When I was living in England, I developed a thick skin over time with Australians and New Zealanders there. It had to do with a line of questioning they often had about our treatment of native Americans during U.S. history.
When they would ask about why we were so cruel to native Americans, I eventually learned to say that it was a mistake in our history. “However,” I would add, “your countrymen are hardly the folks to ask me about that. The reason we know about our mistreatment of the native American population is because we didn’t exterminate them. Our native population was still alive after they encountered us–alive to complain about the treatment.”
I am with John McCain. I think torture, when we truly cross a line from “not being your enemy’s BFF” to “torturing your enemy,” is untenable for many, many reasons. I am not arguing for torture in any way.
What I *am saying is that, just as I would not let Australians and New Zealanders who wiped out their own native populations act all righteous in accusing us of bad behavior to our native peoples, so I will not accept hearing people who condone targeted killing by drones lecture others about torture.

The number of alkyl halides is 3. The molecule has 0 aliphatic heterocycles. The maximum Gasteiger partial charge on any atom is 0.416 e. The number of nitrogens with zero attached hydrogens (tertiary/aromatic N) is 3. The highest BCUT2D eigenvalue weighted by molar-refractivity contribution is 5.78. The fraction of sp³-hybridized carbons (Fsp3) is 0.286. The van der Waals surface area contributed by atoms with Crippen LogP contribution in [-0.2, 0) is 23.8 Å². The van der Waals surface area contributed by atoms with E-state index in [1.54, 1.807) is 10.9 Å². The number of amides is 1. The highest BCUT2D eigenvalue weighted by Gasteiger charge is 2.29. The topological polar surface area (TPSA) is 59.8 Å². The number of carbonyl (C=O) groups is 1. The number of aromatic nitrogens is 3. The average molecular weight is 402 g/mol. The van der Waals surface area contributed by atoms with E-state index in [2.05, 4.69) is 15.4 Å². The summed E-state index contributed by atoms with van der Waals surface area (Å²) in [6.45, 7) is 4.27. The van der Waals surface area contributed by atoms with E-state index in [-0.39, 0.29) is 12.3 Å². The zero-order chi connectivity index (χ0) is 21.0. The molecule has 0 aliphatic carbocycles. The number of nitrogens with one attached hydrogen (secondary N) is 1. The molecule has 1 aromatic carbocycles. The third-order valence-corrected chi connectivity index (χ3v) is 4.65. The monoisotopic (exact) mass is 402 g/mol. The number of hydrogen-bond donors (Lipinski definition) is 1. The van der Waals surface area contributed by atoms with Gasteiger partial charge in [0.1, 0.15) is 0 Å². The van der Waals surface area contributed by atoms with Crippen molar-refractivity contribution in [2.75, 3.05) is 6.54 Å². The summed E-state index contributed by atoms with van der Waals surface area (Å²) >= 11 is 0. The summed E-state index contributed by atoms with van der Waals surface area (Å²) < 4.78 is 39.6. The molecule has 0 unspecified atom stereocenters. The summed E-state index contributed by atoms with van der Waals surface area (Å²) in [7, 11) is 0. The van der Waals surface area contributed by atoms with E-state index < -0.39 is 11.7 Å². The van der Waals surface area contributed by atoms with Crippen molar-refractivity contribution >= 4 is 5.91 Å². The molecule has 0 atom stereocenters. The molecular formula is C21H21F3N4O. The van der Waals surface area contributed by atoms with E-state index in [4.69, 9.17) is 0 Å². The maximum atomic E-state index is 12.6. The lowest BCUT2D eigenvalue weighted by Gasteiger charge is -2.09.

Think about it. Why have we decided that it is morally preferable to be dead than to live under less than optimal circumstances? Why have we started treating people like animals that need to be put down when their quality of life is gone? When have we crossed over philosophically to believe that it is less cruel and morally more righteous to kill members of Al Qaeda and ISIS by way of targeted drone attacks than to torture them? Hmmmmmmm?
Remember, drone attacks are executions without a trial. Just saying.
Maybe you can make a case for execution by drone. We can probably both make a case against torture. Just don’t make your case for drone attacks, then get all righteous and in-your-face with advocates of extreme measures in Guantanamo Bay.
If you do that, you are a hypocrite. So say I!